Sorting Activities in School Counseling Using Google Slides

Last week I talked about {using Google Forms as a digital tool for check-in/check-out} with students and why I love using these for easy data collection. Next up in this series on using Google Apps in School Counseling is creating sorting activities with Google Slides. I use sorting activities all the time in whole class guidance lessons, small group counseling and of course with individuals as well, so going digital is a great way to organize all of my activities, quit the paper abuse, and save my poor hand from cutting out endless task cards or sorting items!
Whether you’re sorting appropriate/inappropriate behaviors, kind/unkind words, desired friendship qualities, or something else, Google Slides makes it easy to move past the mounds of paper and skip the line at the copier. In Google Slides, you can use simple shapes or clipart to create card decks or sorting items, lock everything down to prevent extraneous movements, and get to sorting!
In this {“Think it or say it?” activity, }students sort statements based on whether they should keep them in their minds or say them. The statements are on gum balls, and students simply tap and drag the gum ball to the gum ball machine if it’s a statement they should keep in their minds or drag it to the bubble if it’s okay to say.
To make these activities, I like to create a “background image” so that the only thing on the slide that moves is the gum ball. I do this for a couple of reasons, but mostly I don’t want students to be able to drag any of the other clip art. If the gum ball machine or child weren’t locked into the background, I know for sure that students would be telling me that they accidentally moved them and I’d spend more time resetting slides that engaging in meaningful discussion.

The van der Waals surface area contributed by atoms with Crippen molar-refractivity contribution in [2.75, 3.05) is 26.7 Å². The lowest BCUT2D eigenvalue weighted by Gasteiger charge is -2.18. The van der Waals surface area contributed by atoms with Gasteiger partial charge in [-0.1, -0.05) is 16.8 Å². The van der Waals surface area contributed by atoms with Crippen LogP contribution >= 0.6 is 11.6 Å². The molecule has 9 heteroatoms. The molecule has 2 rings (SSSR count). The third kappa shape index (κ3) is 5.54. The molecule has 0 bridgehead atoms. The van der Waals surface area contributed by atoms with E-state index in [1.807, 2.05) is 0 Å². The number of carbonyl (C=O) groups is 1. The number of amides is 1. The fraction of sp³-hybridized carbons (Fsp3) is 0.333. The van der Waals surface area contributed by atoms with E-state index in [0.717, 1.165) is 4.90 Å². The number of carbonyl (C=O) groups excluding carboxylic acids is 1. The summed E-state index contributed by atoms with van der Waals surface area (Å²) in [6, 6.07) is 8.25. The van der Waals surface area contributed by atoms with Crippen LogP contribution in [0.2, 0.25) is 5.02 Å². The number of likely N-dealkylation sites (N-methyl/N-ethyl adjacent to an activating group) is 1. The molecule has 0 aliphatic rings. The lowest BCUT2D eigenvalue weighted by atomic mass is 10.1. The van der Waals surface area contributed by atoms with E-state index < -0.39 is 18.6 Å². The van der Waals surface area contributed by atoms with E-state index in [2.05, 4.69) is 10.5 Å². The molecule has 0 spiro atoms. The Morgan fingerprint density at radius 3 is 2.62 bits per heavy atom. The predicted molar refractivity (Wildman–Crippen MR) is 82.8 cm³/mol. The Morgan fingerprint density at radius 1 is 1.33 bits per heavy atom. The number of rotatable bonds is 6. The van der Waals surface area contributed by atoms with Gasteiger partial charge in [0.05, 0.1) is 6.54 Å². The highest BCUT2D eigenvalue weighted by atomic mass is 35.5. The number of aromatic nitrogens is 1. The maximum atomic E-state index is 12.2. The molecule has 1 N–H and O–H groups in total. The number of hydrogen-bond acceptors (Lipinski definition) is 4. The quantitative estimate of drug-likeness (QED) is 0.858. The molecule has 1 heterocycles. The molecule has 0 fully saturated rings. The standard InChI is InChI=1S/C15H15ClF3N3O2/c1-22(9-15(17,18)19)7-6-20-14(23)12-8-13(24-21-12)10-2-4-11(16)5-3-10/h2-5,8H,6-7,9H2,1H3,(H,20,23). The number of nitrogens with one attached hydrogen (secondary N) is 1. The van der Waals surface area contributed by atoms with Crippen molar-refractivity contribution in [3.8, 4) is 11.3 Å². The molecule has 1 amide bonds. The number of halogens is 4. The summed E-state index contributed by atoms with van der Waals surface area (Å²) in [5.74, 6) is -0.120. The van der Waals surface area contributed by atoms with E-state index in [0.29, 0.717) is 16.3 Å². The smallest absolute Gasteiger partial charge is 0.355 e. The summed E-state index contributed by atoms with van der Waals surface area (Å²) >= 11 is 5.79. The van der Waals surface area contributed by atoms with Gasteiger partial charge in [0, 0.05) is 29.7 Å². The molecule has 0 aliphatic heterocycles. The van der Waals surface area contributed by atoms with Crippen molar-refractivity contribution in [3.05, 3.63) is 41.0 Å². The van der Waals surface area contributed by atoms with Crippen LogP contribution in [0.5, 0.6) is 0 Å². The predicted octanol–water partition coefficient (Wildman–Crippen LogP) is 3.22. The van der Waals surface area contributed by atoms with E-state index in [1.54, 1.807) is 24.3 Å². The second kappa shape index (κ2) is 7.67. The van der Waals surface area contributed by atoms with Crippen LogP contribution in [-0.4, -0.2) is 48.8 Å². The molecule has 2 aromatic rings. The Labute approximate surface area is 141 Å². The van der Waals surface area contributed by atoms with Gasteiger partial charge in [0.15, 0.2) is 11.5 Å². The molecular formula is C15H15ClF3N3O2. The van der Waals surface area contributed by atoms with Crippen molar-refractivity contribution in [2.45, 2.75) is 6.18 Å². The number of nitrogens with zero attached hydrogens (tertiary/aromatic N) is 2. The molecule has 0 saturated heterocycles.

To lock my background images, I first make my images in a Google Slides presentation. I can then export my slides as images. Then, I open a new Google Slides presentation and insert these images as the backgrounds to the new slides. Then, all I have to do is add my gum balls on top of these images, and students are able to move only the gum balls during the activity. Here are some screenshots of this process:
Saving your background image as a .png


Open a new presentation. Click Slide, and then Change Background.


Choose your background image


Drag and drop your picture


Your image is now the background of the slide, and the gum ball machine, head, and text cannot be moved. No accidental extraneous movements! Yay!
To add text to my gum balls, I just add a text box on top and then group the text box and the gum ball together so that they move together when the students drag them.
Add a text box on top of the gum ball


Select the gum ball and the text box


Click Arrange and then Group


Your gum ball and text box will now move together! Yay!
This is just a really simple example of the way I set up my slides, and you can create sorting activities for just about anything! You don’t even need fancy clip art if you don’t want to purchase and use it; you can create lots of simple shapes in Google Slides to create card decks, sorting landing spots, and text boxes. I just quickly drew these shapes directly in Google Slides:
These types of sorting activities make for engaging lessons you can use again and again without waiting in line at the copier or spending hours cutting out tiny gum ball circles. Once you have your activity in Google Slides, you’re all set to use it on iPads, ChromeBooks, SmartBoards, computers, or any device that has access to the internet!
If you want to give this activity a try, {check it out in my TpT store!} I have several other Google Slides sorting activities for {Red Ribbon Week,} {safe vs. unsafe secrets to keep,} {meet the counselor,} and more, and I’d LOVE to save you some time! {Come visit me to see them!}
Next week, I’ll be talking about using Google Slides and Google Forms for feeling identification activities in school counseling. If you want this delivered straight to your inbox, {sign up for my free newsletter here!}
Use Google Slides to create sorting activities for school counseling on every topic! Skip the line at the copy machine with these technology activities


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